August 20, 2007
Split Third Circuit debates (at extraordinary length) reasonableness review
Setting what I think is a record for the longest post-Booker opinion focused exclusively on reasonableness review, a split Third Circuit panel today provides the week's first must-read with US v. Tomko, No. 05-4997 (3d Cir. Aug. 20, 2007) (available here). Here are the starts of the two (very lengthy) opinions in the case:
From the majority (per Judge Fisher):
The Government appeals from a judgment of sentence imposed on William Tomko, Jr., who pleaded guilty to a fraudulent scheme to evade personal income taxes. Tomko’s fraudulent scheme resulted in a tax deficiency of more than $225,000. The District Court imposed a below-Guidelines sentence consisting of 250 hours of community service, three years of probation (including one year of house arrest), and a fine of $250,000. Tomko was also ordered to undergo twenty-eight days of in-house treatment for alcohol abuse. As discussed below, this sentence is unreasonable in light of the circumstances of this case and the sentencing factors outlined in 18 U.S.C. § 3553(a). It was therefore an abuse of discretion for the District Court to impose it and we will vacate the judgment and remand for resentencing.
From Judge Smith's dissent:
I do not believe it presumptuous to state that each member of this panel, if sitting as a district judge, would have sentenced William Tomko to time in prison. However, this Court does not review sentences de novo. Instead, we afford “deference to the District Court because it is in the best position to determine the appropriate sentence in light of the particular circumstances of the case.” United States v. Dragon, 471 F.3d 501, 506 (3d Cir. 2006) (quotation omitted). Post-Booker, reasonableness review is the standard, and it “merely asks whether the trial court abused its discretion.” Rita v. United States, --- U.S. --- , 127 S.Ct. 2456, 2465 (2007); see also id. at 2470-71 (Stevens, J., concurring) (“Simply stated, Booker replaced the de novo standard of review required by 18 U.S.C. § 3742(e) with an abuse-of-discretion standard that we called ‘reasonableness’ review.” (citation omitted)). Rita reminds us that the Guidelines “reflect a rough approximation of sentences that might achieve § 3553(a)’s objectives,” id. at 2465, and that the Sentencing Commission has carried out the objectives at “wholesale.” Id. at 2463. The sentencing judge, in contrast, carries out the § 3553(a) objectives at “retail,” id., so that “[t]he sentencing judge has access to, and greater familiarity with, the individual case and the individual defendant before him than the Commission or the appeals court.” Id. at 2469.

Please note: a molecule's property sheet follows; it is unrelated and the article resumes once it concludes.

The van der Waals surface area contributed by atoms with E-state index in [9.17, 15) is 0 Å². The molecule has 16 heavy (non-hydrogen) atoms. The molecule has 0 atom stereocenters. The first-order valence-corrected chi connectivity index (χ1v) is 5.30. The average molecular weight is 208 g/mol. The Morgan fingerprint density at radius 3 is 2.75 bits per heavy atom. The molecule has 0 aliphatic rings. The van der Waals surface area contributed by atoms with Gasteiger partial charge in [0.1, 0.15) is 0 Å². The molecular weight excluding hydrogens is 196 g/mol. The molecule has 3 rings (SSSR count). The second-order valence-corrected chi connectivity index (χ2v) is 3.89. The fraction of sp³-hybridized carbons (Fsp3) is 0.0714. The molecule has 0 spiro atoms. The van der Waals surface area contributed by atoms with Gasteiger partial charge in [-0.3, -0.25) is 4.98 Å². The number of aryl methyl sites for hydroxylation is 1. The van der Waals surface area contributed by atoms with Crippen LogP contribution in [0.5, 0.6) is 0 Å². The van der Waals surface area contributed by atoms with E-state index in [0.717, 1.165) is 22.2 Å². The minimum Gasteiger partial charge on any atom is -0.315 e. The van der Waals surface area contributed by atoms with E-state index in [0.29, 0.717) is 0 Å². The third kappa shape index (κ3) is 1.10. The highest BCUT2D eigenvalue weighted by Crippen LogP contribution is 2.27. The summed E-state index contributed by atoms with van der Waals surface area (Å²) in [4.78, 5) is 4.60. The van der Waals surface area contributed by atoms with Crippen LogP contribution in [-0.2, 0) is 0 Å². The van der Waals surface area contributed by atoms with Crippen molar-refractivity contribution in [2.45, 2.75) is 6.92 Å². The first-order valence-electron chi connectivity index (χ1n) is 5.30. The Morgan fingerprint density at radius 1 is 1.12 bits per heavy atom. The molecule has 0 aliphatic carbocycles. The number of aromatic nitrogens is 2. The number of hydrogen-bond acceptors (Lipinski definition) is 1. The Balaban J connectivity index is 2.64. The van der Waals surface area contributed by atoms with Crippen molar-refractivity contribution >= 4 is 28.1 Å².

In this case, the District Court provided a thorough discussion of how it meaningfully considered the factors outlined in 18 U.S.C. § 3553(a), and then reasonably applied them to the facts of the case before it. The majority disagrees and, in doing so, makes at least three major errors.
August 20, 2007 at 01:07 PM | Permalink
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